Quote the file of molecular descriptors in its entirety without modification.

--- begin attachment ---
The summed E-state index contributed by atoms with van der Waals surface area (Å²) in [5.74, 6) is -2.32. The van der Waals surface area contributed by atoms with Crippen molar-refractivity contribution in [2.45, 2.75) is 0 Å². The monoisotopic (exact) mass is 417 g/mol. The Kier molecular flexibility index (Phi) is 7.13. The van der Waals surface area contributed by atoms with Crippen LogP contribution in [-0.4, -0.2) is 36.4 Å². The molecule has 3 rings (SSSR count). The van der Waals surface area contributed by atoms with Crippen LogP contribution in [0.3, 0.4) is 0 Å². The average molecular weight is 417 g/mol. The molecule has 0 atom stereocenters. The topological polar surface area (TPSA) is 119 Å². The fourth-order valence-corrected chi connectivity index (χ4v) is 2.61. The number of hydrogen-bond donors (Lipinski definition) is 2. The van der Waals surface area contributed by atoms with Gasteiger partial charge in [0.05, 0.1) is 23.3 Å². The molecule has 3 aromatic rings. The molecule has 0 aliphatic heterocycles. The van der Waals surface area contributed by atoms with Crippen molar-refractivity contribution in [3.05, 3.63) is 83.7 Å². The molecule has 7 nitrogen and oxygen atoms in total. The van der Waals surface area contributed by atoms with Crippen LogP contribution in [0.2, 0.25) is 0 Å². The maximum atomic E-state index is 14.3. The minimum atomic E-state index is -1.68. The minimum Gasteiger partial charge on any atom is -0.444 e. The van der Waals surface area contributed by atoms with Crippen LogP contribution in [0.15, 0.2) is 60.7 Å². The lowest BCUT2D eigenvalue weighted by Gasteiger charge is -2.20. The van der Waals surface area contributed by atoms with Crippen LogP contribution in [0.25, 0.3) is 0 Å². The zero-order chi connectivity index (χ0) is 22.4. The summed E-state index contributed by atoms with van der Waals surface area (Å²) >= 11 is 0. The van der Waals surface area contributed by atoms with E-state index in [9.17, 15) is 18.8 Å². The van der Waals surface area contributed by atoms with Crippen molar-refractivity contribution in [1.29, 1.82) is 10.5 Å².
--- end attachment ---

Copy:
The summed E-state index contributed by atoms with van der Waals surface area (Å²) in [5.74, 6) is -2.32. The van der Waals surface area contributed by atoms with Crippen molar-refractivity contribution in [2.45, 2.75) is 0 Å². The monoisotopic (exact) mass is 417 g/mol. The Kier molecular flexibility index (Phi) is 7.13. The van der Waals surface area contributed by atoms with Crippen LogP contribution in [-0.4, -0.2) is 36.4 Å². The molecule has 3 rings (SSSR count). The van der Waals surface area contributed by atoms with Crippen LogP contribution in [0.3, 0.4) is 0 Å². The average molecular weight is 417 g/mol. The molecule has 0 atom stereocenters. The topological polar surface area (TPSA) is 119 Å². The fourth-order valence-corrected chi connectivity index (χ4v) is 2.61. The number of hydrogen-bond donors (Lipinski definition) is 2. The van der Waals surface area contributed by atoms with Gasteiger partial charge in [0.05, 0.1) is 23.3 Å². The molecule has 3 aromatic rings. The molecule has 0 aliphatic heterocycles. The van der Waals surface area contributed by atoms with Crippen molar-refractivity contribution in [3.05, 3.63) is 83.7 Å². The molecule has 7 nitrogen and oxygen atoms in total. The van der Waals surface area contributed by atoms with Crippen LogP contribution in [0.2, 0.25) is 0 Å². The maximum atomic E-state index is 14.3. The minimum atomic E-state index is -1.68. The minimum Gasteiger partial charge on any atom is -0.444 e. The van der Waals surface area contributed by atoms with Crippen LogP contribution in [0.15, 0.2) is 60.7 Å². The lowest BCUT2D eigenvalue weighted by Gasteiger charge is -2.20. The van der Waals surface area contributed by atoms with Crippen LogP contribution in [0.25, 0.3) is 0 Å². The zero-order chi connectivity index (χ0) is 22.4. The summed E-state index contributed by atoms with van der Waals surface area (Å²) >= 11 is 0. The van der Waals surface area contributed by atoms with E-state index in [9.17, 15) is 18.8 Å². The van der Waals surface area contributed by atoms with Crippen molar-refractivity contribution in [1.29, 1.82) is 10.5 Å².